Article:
Feral Food: Fantastically Fabulous Fare
My partner Kit and I are food snobs. True, the culinary world tries to put a positive spin on the act of Food Snobbery by calling those that practice the art “Foodies”, but when it comes down to it we’re just really picky about what we put into our muzzles. Living in the San Francisco Bay Area we’re fortunate enough to live within walking distance of dozens of excellent restaurants, offering a staggering array of ethnic and culinary choices. It’s a rare night that Kit and I aren’t left nearly incapacitated in a happy food coma, licking our muzzles and paws clean of any lingering food particle goodness. Preparing for Feral had us nervous, though. We realized that one of the things we hadn’t heard anything about was the food. Well, we thought, we can tough out four days of typical camp food. We expected burgers and dogs, potato salad and chips, cold sandwiches and undoubtedly the ubiquitous S’MORES. And, besides, it sort of goes along with the whole camp experience. How bad could it be, right? Worst case scenario, we’d just pop into town and grab pizza. Nobody (except Germany) can screw up pizza. It’s not like we were going to be in the middle of the Canadian wilderness, hours away from the nearest civilization…
The night we arrived by bus was rainy and chilly, and while a snack of Tim Hortons cookies during the journey helped to stave off the hunger, we were certainly ready for a nice hot meal after helping to unload the camping truck and getting situated into our bunks. We had just finished unpacking when the dinner bell summed us to the main lodge, and imagine our surprise when we were presented with the tantalizing smells of a hot meal, and a restaurant-quality salad bar. (Yes, even though we’re true blue canids, we do enjoy rending leafy greens via fang and claw. Any place that manages to put together a solid salad bar gets major paws up in our book). The fact that the lettuce and various garnishes were in plastic tubs didn’t detract from the freshness, and the variety was astounding. Mushrooms, olives, onions, carrots, different kinds of cheeses…not only that, but pasta salad and bean salad, both freshly made and not too heavy. The great salad bar was a running theme through every lunch and dinner, which made us California canids wag with pleasure. The only thing really missing was the avocado, but we figured it was okay to rough it once in awhile.
The main course itself was also very good, and Kit and I gave each other hopeful looks as we went down the buffet line, noting the tasty, savory potatoes, and freshly-cooked vegetables, enough to make a whole meal in case any camper was a rabbit, mouse, fruit bat (i.e., vegetarian) who didn’t want the roast chicken. And they had bread! Not just white, but also whole wheat, and pitas on some days.
Having achieved a nearly Bay Area worthy Happy Food Daze we walked back to our cabin, giving each other quizzical looks. So, we thought, this is just a welcome dinner, right? Of course they’re going to role out the really tasty stuff the first night, to lull us into a false sense of yummieness. It couldn’t be this good every day, could it? But breakfast the next morning featured hot omelettes and French toast. Good omelettes, too, not the cheap “scrambled eggs that had cheese waved over them” variety you often find in cafeterias. And for lunch, burgers, but not the flat, cardboardy camp burgers you might be thinking of. Fresh ground beef. And a veggie burger. And good buns—you know we’re fans of good buns.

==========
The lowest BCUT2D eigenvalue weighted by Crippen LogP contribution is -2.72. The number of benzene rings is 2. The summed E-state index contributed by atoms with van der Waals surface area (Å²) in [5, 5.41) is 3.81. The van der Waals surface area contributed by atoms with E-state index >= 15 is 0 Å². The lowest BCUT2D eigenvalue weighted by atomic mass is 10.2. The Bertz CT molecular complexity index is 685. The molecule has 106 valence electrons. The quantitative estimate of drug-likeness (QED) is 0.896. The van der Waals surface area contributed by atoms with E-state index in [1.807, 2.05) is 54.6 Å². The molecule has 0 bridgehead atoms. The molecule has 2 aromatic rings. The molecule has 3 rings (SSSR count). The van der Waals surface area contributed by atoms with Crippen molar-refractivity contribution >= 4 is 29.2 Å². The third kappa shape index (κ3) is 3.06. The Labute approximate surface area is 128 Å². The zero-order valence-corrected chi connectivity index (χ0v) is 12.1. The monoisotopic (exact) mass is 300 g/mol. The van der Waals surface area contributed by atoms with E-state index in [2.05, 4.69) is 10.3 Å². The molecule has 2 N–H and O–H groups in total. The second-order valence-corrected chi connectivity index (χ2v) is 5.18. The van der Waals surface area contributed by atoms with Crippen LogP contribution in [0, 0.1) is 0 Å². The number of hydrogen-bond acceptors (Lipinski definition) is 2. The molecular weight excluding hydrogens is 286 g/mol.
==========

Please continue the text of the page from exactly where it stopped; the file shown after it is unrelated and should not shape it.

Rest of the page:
In fact, there was always good bread and a tasty vegetarian option, if you needed it, apart from the salad bar. Not only that, the staff keeps a bowl of fruit out at all times, in case you get peckish during a non-mealtime. And around ten at night, a snack magically appears. One night we had poutine! Though it was cold by the time we got there—that was our fault, though, being so wrapped up in the poetry circle that we waited forty-five minutes before heading back to the dining hall. Still, we were excited to sample this unique Canadian delicacy. Kit was also very pleased to have access to quality coffee pretty much anytime he wanted.
Lastly, of course, there are the desserts. There was a birthday while we were at Feral, which was occasion for delicious chocolate cake and ice cream. That was the highlight, but every night there was a similar sweet treat. One night, the leftover French toast from the morning became a delicious bread pudding, just the sort of creativity you’d expect from a remote camp where you don’t want to waste any food. Kit was particularly fond of that Bread Pudding dessert, going back multiple times (I counted four, even though he swore he only had two servings).
The final Foodie surprise of our Camp Feral experience was that during the ride back to Toronto (via the Camp Feral Bus) we stopped at Weber’s Burgers, the roadside burger which had a line 50 yards … er … meters … long when we stopped for lunch. The line may be imposing, but they move it along fast and it’s totally worth it. The self-drivers also rendez-vous there and there’s one last unofficial Camp Feral meal of big juicy burgers, crispy fries and milk shakes done by the family-owned restaurant. The grill is so successful that the owners have received multiple offers to franchise—but they prefer to remain in their location, spending their money on building up the grill and things like renovating the bathrooms. It’s a fitting capstone to a weekend of great eating.
You’ll burn a lot of calories having fun out at Feral, but you’ll also have a great time replacing them. Even a pair of discriminating California canid food snob … er … Foodies say so!
Kyell Gold, author of gay furry romantica